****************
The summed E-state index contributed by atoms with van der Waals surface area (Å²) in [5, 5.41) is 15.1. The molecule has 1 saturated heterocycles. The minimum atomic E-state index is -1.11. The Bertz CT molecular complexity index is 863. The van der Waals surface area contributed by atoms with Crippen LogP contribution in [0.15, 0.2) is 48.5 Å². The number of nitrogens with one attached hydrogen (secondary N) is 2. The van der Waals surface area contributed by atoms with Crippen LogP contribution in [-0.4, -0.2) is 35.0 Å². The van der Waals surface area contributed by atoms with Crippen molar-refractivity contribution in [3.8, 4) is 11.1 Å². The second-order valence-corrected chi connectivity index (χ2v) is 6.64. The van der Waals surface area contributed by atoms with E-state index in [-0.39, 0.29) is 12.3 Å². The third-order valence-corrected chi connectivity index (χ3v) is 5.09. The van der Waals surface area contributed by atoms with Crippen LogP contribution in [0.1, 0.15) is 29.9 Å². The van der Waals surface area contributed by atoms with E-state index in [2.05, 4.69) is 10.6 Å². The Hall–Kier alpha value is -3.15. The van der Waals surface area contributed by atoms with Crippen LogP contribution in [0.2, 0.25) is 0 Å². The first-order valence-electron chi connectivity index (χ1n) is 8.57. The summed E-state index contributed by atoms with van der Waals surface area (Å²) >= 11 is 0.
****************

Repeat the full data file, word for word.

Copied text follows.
The summed E-state index contributed by atoms with van der Waals surface area (Å²) in [5, 5.41) is 15.1. The molecule has 1 saturated heterocycles. The minimum atomic E-state index is -1.11. The Bertz CT molecular complexity index is 863. The van der Waals surface area contributed by atoms with Crippen LogP contribution in [0.15, 0.2) is 48.5 Å². The number of nitrogens with one attached hydrogen (secondary N) is 2. The van der Waals surface area contributed by atoms with Crippen LogP contribution in [-0.4, -0.2) is 35.0 Å². The van der Waals surface area contributed by atoms with Crippen molar-refractivity contribution in [3.8, 4) is 11.1 Å². The second-order valence-corrected chi connectivity index (χ2v) is 6.64. The van der Waals surface area contributed by atoms with E-state index in [-0.39, 0.29) is 12.3 Å². The third-order valence-corrected chi connectivity index (χ3v) is 5.09. The van der Waals surface area contributed by atoms with Crippen LogP contribution in [0.1, 0.15) is 29.9 Å². The van der Waals surface area contributed by atoms with E-state index in [2.05, 4.69) is 10.6 Å². The Hall–Kier alpha value is -3.15. The van der Waals surface area contributed by atoms with Crippen LogP contribution in [0.2, 0.25) is 0 Å². The first-order valence-electron chi connectivity index (χ1n) is 8.57. The summed E-state index contributed by atoms with van der Waals surface area (Å²) >= 11 is 0.